Every day, billions of cells undergo apoptosis in the human body and are efficiently cleared, preventing the onset of inflammatory disease. Defects in the clearance of apoptotic cells have been identified in disease states, such as systemic lupus erythematosus and atherosclerosis, and have been implicated in the development of autoimmunity. The clearance of apoptotic cells depends on the ability of a phagocyte to locate and engulf the dying cell. These two processes are mediated by the so called """"""""find-me"""""""" and """"""""eat-me"""""""" signals, respectively, that are produced by apoptotic cells. My preliminary studies suggest that ATP accumulates in the extracellular medium during apoptosis, and can act as a """"""""find-me"""""""" signal. It is unknown how extracellular ATP accumulates during apoptosis, or how this may influence the efficient clearance of apoptotic cells. In this proposal, I plan to determine the mechanism by which ATP accumulates in the extracellular medium of apoptotic cells, and the role that this plays in the efficient clearance of apoptotic cells.
In Aim 1, we will use cell lines to examine the role of pannexin 1 hemichannels in the release of ATP during apoptosis, and the mechanism of pannexin 1 regulation during apoptosis. We will also examine the role of ecto-ATPase activity in the accumulation of extracellular ATP during apoptosis, as a possible contributory factor in the accumulation of ATP.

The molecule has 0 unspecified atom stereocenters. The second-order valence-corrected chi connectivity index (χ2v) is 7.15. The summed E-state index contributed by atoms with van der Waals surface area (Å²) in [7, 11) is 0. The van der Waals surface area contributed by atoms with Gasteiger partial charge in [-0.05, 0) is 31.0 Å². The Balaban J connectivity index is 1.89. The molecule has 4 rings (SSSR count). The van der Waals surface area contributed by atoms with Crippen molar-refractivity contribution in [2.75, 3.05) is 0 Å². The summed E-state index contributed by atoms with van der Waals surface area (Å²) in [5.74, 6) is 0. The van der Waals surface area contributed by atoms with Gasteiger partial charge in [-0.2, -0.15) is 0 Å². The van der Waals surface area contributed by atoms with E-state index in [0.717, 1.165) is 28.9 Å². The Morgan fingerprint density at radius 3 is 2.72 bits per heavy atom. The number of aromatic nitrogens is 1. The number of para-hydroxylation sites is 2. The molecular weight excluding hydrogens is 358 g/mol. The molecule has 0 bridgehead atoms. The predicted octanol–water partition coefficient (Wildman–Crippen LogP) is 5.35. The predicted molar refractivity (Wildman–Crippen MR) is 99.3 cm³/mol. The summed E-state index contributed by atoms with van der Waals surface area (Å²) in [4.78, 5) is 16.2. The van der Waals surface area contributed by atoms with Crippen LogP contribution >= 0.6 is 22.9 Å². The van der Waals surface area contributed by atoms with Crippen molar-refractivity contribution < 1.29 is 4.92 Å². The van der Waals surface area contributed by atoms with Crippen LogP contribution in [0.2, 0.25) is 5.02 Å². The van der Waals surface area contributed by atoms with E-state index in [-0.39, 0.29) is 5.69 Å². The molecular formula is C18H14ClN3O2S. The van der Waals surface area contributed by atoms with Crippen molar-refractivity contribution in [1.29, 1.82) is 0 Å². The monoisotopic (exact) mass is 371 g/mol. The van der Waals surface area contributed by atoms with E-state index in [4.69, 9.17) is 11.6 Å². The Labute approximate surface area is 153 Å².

In Aim 2, we will focus on how ATP may influence apoptotic cell clearance. Specifically, we will investigate how nucleotides in the apoptotic cell supernatants affect the ability of phagocytes to engulf apoptotic cells, by examining engulfment protein expression and phagocytic ability. We also aim to explore how nucleotides in the apoptotic cell supernatants may act on vascular endothelial cells to increase monocyte diapedesis to the affected area. Cells die during both normal and pathological processes, and are taken up efficiently by other cells. The clearance of dying cells is important for preventing inflammation, which is implicated as playing an important role in many disease processes including atherosclerosis and autoimmune disease. Understanding how dying cells promote their own clearance is an important issue with widespread implications.
|Chekeni, Faraaz B; Elliott, Michael R; Sandilos, Joanna K et al. (2010) Pannexin 1 channels mediate 'find-me' signal release and membrane permeability during apoptosis. Nature 467:863-7|